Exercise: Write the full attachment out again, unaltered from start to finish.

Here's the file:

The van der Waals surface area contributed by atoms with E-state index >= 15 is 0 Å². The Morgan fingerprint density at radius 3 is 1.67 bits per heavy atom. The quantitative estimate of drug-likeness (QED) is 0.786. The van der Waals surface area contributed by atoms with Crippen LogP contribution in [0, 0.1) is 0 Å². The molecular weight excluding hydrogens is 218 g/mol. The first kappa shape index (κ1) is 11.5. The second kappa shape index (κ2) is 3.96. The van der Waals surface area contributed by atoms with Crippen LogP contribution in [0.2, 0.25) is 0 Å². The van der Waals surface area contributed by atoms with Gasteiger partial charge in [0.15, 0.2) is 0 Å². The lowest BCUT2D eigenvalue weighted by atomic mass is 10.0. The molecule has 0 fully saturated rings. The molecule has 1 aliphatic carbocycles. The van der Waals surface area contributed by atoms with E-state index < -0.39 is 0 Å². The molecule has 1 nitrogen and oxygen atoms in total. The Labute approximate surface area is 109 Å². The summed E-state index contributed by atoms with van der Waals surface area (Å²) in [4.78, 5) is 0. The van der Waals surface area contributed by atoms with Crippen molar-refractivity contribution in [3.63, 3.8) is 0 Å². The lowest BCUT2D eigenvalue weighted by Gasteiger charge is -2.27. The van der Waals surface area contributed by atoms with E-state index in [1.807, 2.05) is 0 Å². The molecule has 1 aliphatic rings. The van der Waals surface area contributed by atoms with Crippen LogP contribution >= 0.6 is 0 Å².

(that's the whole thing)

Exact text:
The van der Waals surface area contributed by atoms with E-state index >= 15 is 0 Å². The Morgan fingerprint density at radius 3 is 1.67 bits per heavy atom. The quantitative estimate of drug-likeness (QED) is 0.786. The van der Waals surface area contributed by atoms with Crippen LogP contribution in [0, 0.1) is 0 Å². The molecular weight excluding hydrogens is 218 g/mol. The first kappa shape index (κ1) is 11.5. The second kappa shape index (κ2) is 3.96. The van der Waals surface area contributed by atoms with Crippen LogP contribution in [0.2, 0.25) is 0 Å². The van der Waals surface area contributed by atoms with Gasteiger partial charge in [0.15, 0.2) is 0 Å². The lowest BCUT2D eigenvalue weighted by atomic mass is 10.0. The molecule has 0 fully saturated rings. The molecule has 1 aliphatic carbocycles. The van der Waals surface area contributed by atoms with E-state index < -0.39 is 0 Å². The molecule has 1 nitrogen and oxygen atoms in total. The Labute approximate surface area is 109 Å². The summed E-state index contributed by atoms with van der Waals surface area (Å²) in [4.78, 5) is 0. The van der Waals surface area contributed by atoms with Crippen molar-refractivity contribution in [3.63, 3.8) is 0 Å². The lowest BCUT2D eigenvalue weighted by Gasteiger charge is -2.27. The van der Waals surface area contributed by atoms with E-state index in [1.807, 2.05) is 0 Å². The molecule has 1 aliphatic rings. The van der Waals surface area contributed by atoms with Crippen LogP contribution >= 0.6 is 0 Å².